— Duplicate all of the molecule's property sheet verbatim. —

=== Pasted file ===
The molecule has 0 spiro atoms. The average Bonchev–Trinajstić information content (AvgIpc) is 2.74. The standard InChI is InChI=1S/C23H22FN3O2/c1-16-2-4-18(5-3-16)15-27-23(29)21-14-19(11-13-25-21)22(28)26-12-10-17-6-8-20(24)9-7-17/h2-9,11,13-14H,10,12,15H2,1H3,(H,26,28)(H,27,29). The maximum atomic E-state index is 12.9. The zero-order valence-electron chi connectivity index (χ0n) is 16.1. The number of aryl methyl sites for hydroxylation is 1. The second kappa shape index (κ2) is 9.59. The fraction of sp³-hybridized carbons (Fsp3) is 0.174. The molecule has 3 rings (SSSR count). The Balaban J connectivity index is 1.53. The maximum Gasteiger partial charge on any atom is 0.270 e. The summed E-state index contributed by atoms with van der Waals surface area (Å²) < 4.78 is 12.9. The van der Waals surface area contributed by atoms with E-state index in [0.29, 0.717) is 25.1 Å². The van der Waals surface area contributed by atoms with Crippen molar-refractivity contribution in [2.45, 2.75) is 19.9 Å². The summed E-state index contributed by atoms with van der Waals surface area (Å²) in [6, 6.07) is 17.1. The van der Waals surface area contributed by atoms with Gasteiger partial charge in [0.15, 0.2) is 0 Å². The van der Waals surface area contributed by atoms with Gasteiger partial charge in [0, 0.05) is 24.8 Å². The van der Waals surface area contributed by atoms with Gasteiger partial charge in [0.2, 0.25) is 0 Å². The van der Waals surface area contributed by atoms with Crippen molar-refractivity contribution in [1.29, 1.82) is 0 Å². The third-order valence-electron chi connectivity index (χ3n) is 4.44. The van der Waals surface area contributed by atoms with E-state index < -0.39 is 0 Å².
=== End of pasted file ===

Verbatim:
The molecule has 0 spiro atoms. The average Bonchev–Trinajstić information content (AvgIpc) is 2.74. The standard InChI is InChI=1S/C23H22FN3O2/c1-16-2-4-18(5-3-16)15-27-23(29)21-14-19(11-13-25-21)22(28)26-12-10-17-6-8-20(24)9-7-17/h2-9,11,13-14H,10,12,15H2,1H3,(H,26,28)(H,27,29). The maximum atomic E-state index is 12.9. The zero-order valence-electron chi connectivity index (χ0n) is 16.1. The number of aryl methyl sites for hydroxylation is 1. The second kappa shape index (κ2) is 9.59. The fraction of sp³-hybridized carbons (Fsp3) is 0.174. The molecule has 3 rings (SSSR count). The Balaban J connectivity index is 1.53. The maximum Gasteiger partial charge on any atom is 0.270 e. The summed E-state index contributed by atoms with van der Waals surface area (Å²) < 4.78 is 12.9. The van der Waals surface area contributed by atoms with E-state index in [0.29, 0.717) is 25.1 Å². The van der Waals surface area contributed by atoms with Crippen molar-refractivity contribution in [2.45, 2.75) is 19.9 Å². The summed E-state index contributed by atoms with van der Waals surface area (Å²) in [6, 6.07) is 17.1. The van der Waals surface area contributed by atoms with Gasteiger partial charge in [0.15, 0.2) is 0 Å². The van der Waals surface area contributed by atoms with Gasteiger partial charge in [0, 0.05) is 24.8 Å². The van der Waals surface area contributed by atoms with Gasteiger partial charge in [0.2, 0.25) is 0 Å². The van der Waals surface area contributed by atoms with Crippen molar-refractivity contribution in [1.29, 1.82) is 0 Å². The third-order valence-electron chi connectivity index (χ3n) is 4.44. The van der Waals surface area contributed by atoms with E-state index < -0.39 is 0 Å².